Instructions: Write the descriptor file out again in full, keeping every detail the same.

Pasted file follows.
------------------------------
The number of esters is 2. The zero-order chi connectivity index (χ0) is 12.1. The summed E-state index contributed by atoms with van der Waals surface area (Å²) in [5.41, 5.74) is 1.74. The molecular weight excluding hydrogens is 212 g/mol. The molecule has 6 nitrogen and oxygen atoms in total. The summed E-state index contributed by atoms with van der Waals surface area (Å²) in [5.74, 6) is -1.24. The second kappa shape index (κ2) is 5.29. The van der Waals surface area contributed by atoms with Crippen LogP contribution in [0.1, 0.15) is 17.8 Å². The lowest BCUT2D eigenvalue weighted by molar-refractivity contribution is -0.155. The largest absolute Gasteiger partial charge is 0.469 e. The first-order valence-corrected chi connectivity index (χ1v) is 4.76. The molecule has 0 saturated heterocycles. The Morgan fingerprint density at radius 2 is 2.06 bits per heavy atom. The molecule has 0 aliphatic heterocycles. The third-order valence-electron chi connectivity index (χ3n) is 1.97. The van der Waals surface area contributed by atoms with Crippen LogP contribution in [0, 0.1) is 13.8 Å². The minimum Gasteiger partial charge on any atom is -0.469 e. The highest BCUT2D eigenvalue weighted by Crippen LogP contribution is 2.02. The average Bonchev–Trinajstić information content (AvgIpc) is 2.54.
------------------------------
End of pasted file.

The number of esters is 2. The zero-order chi connectivity index (χ0) is 12.1. The summed E-state index contributed by atoms with van der Waals surface area (Å²) in [5.41, 5.74) is 1.74. The molecular weight excluding hydrogens is 212 g/mol. The molecule has 6 nitrogen and oxygen atoms in total. The summed E-state index contributed by atoms with van der Waals surface area (Å²) in [5.74, 6) is -1.24. The second kappa shape index (κ2) is 5.29. The van der Waals surface area contributed by atoms with Crippen LogP contribution in [0.1, 0.15) is 17.8 Å². The lowest BCUT2D eigenvalue weighted by molar-refractivity contribution is -0.155. The largest absolute Gasteiger partial charge is 0.469 e. The first-order valence-corrected chi connectivity index (χ1v) is 4.76. The molecule has 0 saturated heterocycles. The Morgan fingerprint density at radius 2 is 2.06 bits per heavy atom. The molecule has 0 aliphatic heterocycles. The third-order valence-electron chi connectivity index (χ3n) is 1.97. The van der Waals surface area contributed by atoms with Crippen LogP contribution in [0, 0.1) is 13.8 Å². The minimum Gasteiger partial charge on any atom is -0.469 e. The highest BCUT2D eigenvalue weighted by Crippen LogP contribution is 2.02. The average Bonchev–Trinajstić information content (AvgIpc) is 2.54.